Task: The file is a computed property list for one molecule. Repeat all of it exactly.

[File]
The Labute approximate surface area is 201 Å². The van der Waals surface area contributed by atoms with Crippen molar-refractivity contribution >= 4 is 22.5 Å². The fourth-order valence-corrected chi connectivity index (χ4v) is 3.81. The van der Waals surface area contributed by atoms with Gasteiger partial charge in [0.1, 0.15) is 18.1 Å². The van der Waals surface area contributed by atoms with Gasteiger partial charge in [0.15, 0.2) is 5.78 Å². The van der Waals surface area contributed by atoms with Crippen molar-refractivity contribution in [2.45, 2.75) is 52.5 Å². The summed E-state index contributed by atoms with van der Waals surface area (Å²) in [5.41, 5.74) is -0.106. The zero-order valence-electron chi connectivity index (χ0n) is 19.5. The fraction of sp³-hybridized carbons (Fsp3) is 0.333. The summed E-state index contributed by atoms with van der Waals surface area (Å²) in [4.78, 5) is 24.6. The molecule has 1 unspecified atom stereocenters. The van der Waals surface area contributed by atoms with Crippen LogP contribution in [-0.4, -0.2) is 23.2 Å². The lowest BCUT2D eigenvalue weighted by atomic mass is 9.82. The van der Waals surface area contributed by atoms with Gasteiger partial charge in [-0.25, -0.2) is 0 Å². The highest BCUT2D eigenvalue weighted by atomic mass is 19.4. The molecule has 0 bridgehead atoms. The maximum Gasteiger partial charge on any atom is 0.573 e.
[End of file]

The Labute approximate surface area is 201 Å². The van der Waals surface area contributed by atoms with Crippen molar-refractivity contribution >= 4 is 22.5 Å². The fourth-order valence-corrected chi connectivity index (χ4v) is 3.81. The van der Waals surface area contributed by atoms with Gasteiger partial charge in [0.1, 0.15) is 18.1 Å². The van der Waals surface area contributed by atoms with Gasteiger partial charge in [0.15, 0.2) is 5.78 Å². The van der Waals surface area contributed by atoms with Crippen molar-refractivity contribution in [2.45, 2.75) is 52.5 Å². The summed E-state index contributed by atoms with van der Waals surface area (Å²) in [5.41, 5.74) is -0.106. The zero-order valence-electron chi connectivity index (χ0n) is 19.5. The fraction of sp³-hybridized carbons (Fsp3) is 0.333. The summed E-state index contributed by atoms with van der Waals surface area (Å²) in [4.78, 5) is 24.6. The molecule has 1 unspecified atom stereocenters. The van der Waals surface area contributed by atoms with Crippen LogP contribution in [-0.4, -0.2) is 23.2 Å². The lowest BCUT2D eigenvalue weighted by atomic mass is 9.82. The van der Waals surface area contributed by atoms with Gasteiger partial charge in [-0.25, -0.2) is 0 Å². The highest BCUT2D eigenvalue weighted by atomic mass is 19.4. The molecule has 0 bridgehead atoms. The maximum Gasteiger partial charge on any atom is 0.573 e.